No sense in censorship
The government is currently proposing an amendment to the Criminal Justice Bill which seeks to ban videos which present what is termed "an inappropriate model for children". This follows allegations that the behaviour patterns of children are being adversely affected by violent video films which are sometimes "cut" for TV or are shown at times that children aren't supposed to be watching.
The Liberal intelligentsia, ever-watchful of further moves towards censorship, is already on the attack, as well it might be. The idea that "video nasties" are a prime mover in causing psychological disturbance is being seriously questioned, particularly — as today seems to be the case — if it is being put forward as virtually the sole explanation of rising violent crime today, by the government. One letter-writer to the Guardian (7 April) repudiated the government’s analysis well enough:
"I eagerly await the archaeological and historical evidence that Caligula and Nero were regulars at the local XXX-rated "adults-only" cinema, that Torquemada was a closet Texas Chainsaw Massacre fan, that Genghis Khan's bloody rampage across Asia and Europe was a search for more horror movies, that the Waffen SS ’s idea of a good night in was a few cans and some video nasties, and the discovery of the VCR from Mr and Mrs Stalin '.v living room on which young Josef watched pirated copies of I Spit On Your Grave. How else can we explain the atrocities committed throughout the history of the human race?"
Clearly, violent and other anti-social behaviour did not begin with the advent of such external factors as television and video. But this still leaves another question unanswered — do TV and video on occasion exacerbate tendencies that are already extant in society? They may not be the cause of psychological disturbance and violent behaviour, but this doesn’t mean they play no part at all.
The warp factor
If videos and TV have little influence over children — and adults for that matter — why do the bosses spend billions every year in advertising? Their research shows that TV and video footage can have a major influence on the way people think and act. Other research backs this up. The British Medical Journal in February this year reported the (separate) cases of two teenage boys who were diagnosed as suffering from post-traumatic stress disorder after watching a spoof BBC1 horror documentary. Regular viewing of violent TV shows and so-called "video nasties" may, therefore, have more deleterious effects than some may wish to think.
This entire debate on the role of TV and video has been given another airing recently with the arrival of a new general of violent cartoon programmes from the United States. In the forefront of this new craze is a cartoon series about two delinquent American teenagers called Beavis and Butt-Head.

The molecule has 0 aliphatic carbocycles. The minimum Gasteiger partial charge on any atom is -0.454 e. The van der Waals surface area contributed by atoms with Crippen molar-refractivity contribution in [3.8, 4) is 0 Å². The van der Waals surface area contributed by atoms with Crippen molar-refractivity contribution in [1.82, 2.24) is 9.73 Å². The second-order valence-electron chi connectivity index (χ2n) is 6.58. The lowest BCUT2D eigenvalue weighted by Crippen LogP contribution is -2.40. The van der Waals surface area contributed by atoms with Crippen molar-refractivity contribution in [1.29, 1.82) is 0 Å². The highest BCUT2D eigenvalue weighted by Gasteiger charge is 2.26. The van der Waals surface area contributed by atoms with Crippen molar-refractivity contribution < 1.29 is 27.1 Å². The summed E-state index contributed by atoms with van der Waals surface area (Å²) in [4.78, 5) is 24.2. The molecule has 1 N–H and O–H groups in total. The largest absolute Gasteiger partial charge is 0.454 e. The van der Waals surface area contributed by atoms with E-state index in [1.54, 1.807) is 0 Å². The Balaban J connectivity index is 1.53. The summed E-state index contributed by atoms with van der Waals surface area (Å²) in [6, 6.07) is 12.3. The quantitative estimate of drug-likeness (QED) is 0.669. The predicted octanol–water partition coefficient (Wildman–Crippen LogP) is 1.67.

Like a dog that has returned to lick its own vomit, Channel 4 puts out Beavis and Butt-Head late on Friday nights as a replacement for The Word, presumably under the false impression that this will stop children watching it. For those of you who don’t already know', Beavis and Butt-Head are quite an anti-social pair. Their only apparent skill is for starting fires, and in one episode, censored for British TV, they blow up a cat by placing a firework up its backside. They are violent, sexist and only have respect for teenage gangsters older and more daring than themselves.
The supposed intention of this programme’s makers has been to satirize the low-culture world of modern American youth, and by and large, they succeed. But as with other forms of satire, there is a danger. Many viewers, enveloped in the same sort of dire culture as Beavis and Butt-Head, may simply see it as glorification of their lifestyle, just like the Tory racists who thought all along that Alf Garnett was a really good bloke.
Attempts were made to ban Beavis and Butt-Head in the UK for precisely this reason. But banning and censoring programmes doesn’t work. Time and again it has just driven them underground - if the market is there that is all that matters. In any case, censorship — no matter how repellent the programme under consideration — is the reactionary’s way out. Who has the right to do the banning and censoring of things other people might want to watch?
The real problem is not so much that violent, horrific and anti-social programmes and films get made but that capitalism provides such a ready market for them. A society based on cut-throat competition, where everything is to be bought and sold, including humans, degrades and brutalizes us all.
The "no future" nihilism of Beavis and Butt-Head is a particularly worrying manifestation of this and it has to be countered by socialists in open debate. One thing is for sure — capitalism will not be able to tame the horrors it has so far unleashed. Only a socialist society dedicated to peace and co-operation can do that.